According to the Association of American Medical Colleges (AAMC), medical schools admitted about 46 percent of applicants between 2005 and 2007. This means fewer than half of those applying for a medical school were accepted. With statistics like that, you have to make your application stand out in the crowd.
Your preparation for the medical school admissions process begins with your college undergraduate work. You'll need an academic record that gives you a competitive edge, especially in the courses required for medical school. Pre-med programs in colleges can help you focus on that goal, even if you're not majoring in biological sciences.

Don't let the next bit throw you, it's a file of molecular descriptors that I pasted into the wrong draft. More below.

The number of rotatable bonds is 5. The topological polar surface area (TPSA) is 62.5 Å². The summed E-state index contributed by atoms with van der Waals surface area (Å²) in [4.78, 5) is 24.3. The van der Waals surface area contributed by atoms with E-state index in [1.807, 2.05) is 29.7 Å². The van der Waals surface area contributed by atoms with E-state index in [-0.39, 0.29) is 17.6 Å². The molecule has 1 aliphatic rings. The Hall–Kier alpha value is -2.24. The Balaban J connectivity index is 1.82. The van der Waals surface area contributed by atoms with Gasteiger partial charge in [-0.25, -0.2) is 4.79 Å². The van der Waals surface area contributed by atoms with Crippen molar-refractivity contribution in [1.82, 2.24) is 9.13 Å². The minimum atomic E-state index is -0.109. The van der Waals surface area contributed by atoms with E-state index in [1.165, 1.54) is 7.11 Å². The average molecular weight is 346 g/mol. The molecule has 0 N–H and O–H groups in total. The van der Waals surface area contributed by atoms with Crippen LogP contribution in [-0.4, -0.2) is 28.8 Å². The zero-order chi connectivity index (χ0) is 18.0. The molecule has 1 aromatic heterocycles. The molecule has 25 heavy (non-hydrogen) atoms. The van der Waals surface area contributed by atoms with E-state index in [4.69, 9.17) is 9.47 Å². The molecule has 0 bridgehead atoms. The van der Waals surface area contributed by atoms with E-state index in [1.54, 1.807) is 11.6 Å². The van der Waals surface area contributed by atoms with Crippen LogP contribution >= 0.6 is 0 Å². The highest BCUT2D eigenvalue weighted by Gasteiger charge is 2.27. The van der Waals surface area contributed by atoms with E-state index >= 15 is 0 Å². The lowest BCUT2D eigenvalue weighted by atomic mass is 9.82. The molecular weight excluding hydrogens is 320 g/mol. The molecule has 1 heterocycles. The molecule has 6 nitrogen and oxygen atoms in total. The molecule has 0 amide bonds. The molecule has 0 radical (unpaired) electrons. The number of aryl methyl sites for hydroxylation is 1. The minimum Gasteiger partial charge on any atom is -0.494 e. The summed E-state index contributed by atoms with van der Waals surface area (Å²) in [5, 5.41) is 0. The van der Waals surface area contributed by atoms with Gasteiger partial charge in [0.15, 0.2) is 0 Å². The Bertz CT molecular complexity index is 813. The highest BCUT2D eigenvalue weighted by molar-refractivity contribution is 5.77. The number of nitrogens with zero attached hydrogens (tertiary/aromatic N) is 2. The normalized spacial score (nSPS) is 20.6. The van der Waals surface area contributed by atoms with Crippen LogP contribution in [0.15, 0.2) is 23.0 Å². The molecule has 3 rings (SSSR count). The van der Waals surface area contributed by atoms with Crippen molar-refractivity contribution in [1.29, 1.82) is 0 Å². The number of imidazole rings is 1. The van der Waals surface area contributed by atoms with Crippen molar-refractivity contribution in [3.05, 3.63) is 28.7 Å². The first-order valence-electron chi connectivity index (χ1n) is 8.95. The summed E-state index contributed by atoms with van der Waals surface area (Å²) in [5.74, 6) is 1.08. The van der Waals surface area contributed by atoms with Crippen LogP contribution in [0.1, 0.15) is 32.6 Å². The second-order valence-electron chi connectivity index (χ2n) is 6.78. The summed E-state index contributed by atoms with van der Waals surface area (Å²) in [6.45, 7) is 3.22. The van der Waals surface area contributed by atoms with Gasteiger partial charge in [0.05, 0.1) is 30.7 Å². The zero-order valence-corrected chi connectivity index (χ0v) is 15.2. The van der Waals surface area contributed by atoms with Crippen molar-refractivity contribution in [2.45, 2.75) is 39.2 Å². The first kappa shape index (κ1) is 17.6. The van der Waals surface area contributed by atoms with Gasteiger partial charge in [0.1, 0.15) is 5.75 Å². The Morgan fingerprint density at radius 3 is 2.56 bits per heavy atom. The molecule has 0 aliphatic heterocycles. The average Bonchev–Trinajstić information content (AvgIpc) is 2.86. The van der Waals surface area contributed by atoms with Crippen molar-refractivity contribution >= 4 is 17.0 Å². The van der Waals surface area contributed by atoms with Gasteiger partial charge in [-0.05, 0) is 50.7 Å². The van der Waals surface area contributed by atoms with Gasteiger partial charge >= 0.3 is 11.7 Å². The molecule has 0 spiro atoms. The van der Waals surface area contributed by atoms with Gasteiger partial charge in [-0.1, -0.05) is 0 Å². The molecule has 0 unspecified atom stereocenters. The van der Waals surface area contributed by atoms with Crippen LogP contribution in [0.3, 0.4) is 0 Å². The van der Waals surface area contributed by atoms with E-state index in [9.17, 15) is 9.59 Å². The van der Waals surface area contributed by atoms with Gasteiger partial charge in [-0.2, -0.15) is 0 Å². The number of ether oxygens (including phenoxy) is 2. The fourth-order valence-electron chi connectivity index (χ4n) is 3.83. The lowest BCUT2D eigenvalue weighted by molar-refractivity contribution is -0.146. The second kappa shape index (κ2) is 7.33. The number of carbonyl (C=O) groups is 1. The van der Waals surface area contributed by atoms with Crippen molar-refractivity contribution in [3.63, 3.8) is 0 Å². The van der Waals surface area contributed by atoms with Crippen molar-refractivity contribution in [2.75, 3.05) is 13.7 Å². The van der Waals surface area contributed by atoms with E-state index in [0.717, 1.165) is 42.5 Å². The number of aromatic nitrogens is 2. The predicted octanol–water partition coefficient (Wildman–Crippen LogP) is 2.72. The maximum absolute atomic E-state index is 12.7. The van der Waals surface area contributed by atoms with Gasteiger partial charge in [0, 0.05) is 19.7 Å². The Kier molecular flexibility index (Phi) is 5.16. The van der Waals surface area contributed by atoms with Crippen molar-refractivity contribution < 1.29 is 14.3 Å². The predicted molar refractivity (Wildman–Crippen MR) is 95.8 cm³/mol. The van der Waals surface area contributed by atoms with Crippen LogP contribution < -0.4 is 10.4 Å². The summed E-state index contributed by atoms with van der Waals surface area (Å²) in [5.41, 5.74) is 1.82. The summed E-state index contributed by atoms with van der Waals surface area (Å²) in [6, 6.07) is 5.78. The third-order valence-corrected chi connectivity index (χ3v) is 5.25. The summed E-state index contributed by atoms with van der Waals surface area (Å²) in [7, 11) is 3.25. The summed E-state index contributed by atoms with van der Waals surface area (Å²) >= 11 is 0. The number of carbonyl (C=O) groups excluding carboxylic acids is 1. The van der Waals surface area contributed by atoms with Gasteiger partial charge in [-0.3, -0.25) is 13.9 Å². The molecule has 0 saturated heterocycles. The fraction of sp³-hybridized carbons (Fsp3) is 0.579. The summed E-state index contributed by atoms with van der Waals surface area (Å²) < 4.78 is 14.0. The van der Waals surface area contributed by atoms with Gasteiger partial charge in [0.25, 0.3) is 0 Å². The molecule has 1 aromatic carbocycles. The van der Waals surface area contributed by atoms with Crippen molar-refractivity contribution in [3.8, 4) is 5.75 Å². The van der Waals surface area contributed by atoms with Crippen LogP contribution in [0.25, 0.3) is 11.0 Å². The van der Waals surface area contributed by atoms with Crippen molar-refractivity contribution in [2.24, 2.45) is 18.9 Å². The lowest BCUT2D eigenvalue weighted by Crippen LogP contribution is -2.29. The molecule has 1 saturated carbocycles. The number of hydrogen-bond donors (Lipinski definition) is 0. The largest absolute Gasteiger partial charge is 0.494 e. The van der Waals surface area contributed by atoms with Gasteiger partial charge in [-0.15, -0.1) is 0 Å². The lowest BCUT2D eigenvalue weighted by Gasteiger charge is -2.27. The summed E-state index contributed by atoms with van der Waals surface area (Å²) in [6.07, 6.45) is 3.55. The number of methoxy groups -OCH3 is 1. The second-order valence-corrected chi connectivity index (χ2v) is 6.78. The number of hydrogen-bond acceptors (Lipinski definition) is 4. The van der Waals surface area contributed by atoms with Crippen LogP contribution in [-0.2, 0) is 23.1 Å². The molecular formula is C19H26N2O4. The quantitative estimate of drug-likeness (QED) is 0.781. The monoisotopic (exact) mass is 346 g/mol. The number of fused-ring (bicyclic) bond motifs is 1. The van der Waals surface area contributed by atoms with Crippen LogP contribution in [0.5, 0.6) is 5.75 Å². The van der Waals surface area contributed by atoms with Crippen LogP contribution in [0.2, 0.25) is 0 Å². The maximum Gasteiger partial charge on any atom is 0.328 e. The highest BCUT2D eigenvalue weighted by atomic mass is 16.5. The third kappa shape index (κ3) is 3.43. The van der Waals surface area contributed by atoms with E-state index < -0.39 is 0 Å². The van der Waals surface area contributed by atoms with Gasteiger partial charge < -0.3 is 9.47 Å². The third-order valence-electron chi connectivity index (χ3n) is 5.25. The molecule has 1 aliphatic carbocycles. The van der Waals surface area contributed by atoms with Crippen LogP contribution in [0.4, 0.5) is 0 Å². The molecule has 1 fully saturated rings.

When the admissions process begins, it might be as much as a year from the time you select the schools to the receipt of your acceptance letters. You'll start by selecting and applying to several schools, meeting all the requirements of each initial application. For schools where you make the first cut, you'll complete and submit secondary applications, and for schools where you make the second cut, you'll go in for interviews.
This article describes this process, including what courses you need to take as a college undergraduate, what you'll need for your applications, how application services can help and what to expect for secondary applications and interviews.